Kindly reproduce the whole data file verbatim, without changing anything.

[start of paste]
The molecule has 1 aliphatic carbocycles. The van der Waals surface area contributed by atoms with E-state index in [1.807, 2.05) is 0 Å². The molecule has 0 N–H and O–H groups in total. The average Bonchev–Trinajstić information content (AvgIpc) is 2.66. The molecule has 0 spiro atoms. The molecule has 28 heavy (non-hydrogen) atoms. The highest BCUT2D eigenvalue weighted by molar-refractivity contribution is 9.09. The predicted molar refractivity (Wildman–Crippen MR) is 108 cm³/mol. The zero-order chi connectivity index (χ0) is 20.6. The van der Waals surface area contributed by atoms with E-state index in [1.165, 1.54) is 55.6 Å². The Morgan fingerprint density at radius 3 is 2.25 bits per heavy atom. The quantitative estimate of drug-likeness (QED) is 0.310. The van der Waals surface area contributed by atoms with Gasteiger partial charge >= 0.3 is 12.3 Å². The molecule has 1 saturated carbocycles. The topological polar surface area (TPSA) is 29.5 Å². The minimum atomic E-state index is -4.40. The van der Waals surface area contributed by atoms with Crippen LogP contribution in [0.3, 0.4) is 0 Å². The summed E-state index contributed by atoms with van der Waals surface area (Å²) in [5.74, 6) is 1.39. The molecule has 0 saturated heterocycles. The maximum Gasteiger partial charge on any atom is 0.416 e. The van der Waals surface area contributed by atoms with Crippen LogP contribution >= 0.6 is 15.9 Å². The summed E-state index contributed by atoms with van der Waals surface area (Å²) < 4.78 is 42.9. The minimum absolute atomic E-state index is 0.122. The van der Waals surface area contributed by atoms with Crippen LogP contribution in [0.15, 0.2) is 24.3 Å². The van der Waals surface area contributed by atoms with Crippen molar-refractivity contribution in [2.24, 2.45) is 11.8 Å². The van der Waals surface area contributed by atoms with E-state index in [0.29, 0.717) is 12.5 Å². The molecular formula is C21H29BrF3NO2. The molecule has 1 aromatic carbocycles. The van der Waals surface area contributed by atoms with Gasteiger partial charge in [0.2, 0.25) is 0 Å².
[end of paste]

The molecule has 1 aliphatic carbocycles. The van der Waals surface area contributed by atoms with E-state index in [1.807, 2.05) is 0 Å². The molecule has 0 N–H and O–H groups in total. The average Bonchev–Trinajstić information content (AvgIpc) is 2.66. The molecule has 0 spiro atoms. The molecule has 28 heavy (non-hydrogen) atoms. The highest BCUT2D eigenvalue weighted by molar-refractivity contribution is 9.09. The predicted molar refractivity (Wildman–Crippen MR) is 108 cm³/mol. The zero-order chi connectivity index (χ0) is 20.6. The van der Waals surface area contributed by atoms with E-state index in [1.165, 1.54) is 55.6 Å². The Morgan fingerprint density at radius 3 is 2.25 bits per heavy atom. The quantitative estimate of drug-likeness (QED) is 0.310. The van der Waals surface area contributed by atoms with Gasteiger partial charge >= 0.3 is 12.3 Å². The molecule has 1 saturated carbocycles. The topological polar surface area (TPSA) is 29.5 Å². The minimum atomic E-state index is -4.40. The van der Waals surface area contributed by atoms with Crippen LogP contribution in [0.3, 0.4) is 0 Å². The summed E-state index contributed by atoms with van der Waals surface area (Å²) in [5.74, 6) is 1.39. The molecule has 0 saturated heterocycles. The maximum Gasteiger partial charge on any atom is 0.416 e. The van der Waals surface area contributed by atoms with Crippen LogP contribution >= 0.6 is 15.9 Å². The summed E-state index contributed by atoms with van der Waals surface area (Å²) < 4.78 is 42.9. The minimum absolute atomic E-state index is 0.122. The van der Waals surface area contributed by atoms with Crippen LogP contribution in [0.15, 0.2) is 24.3 Å². The van der Waals surface area contributed by atoms with Crippen molar-refractivity contribution in [2.24, 2.45) is 11.8 Å². The van der Waals surface area contributed by atoms with E-state index in [0.29, 0.717) is 12.5 Å². The molecular formula is C21H29BrF3NO2. The molecule has 1 aromatic carbocycles. The van der Waals surface area contributed by atoms with Gasteiger partial charge in [0.2, 0.25) is 0 Å².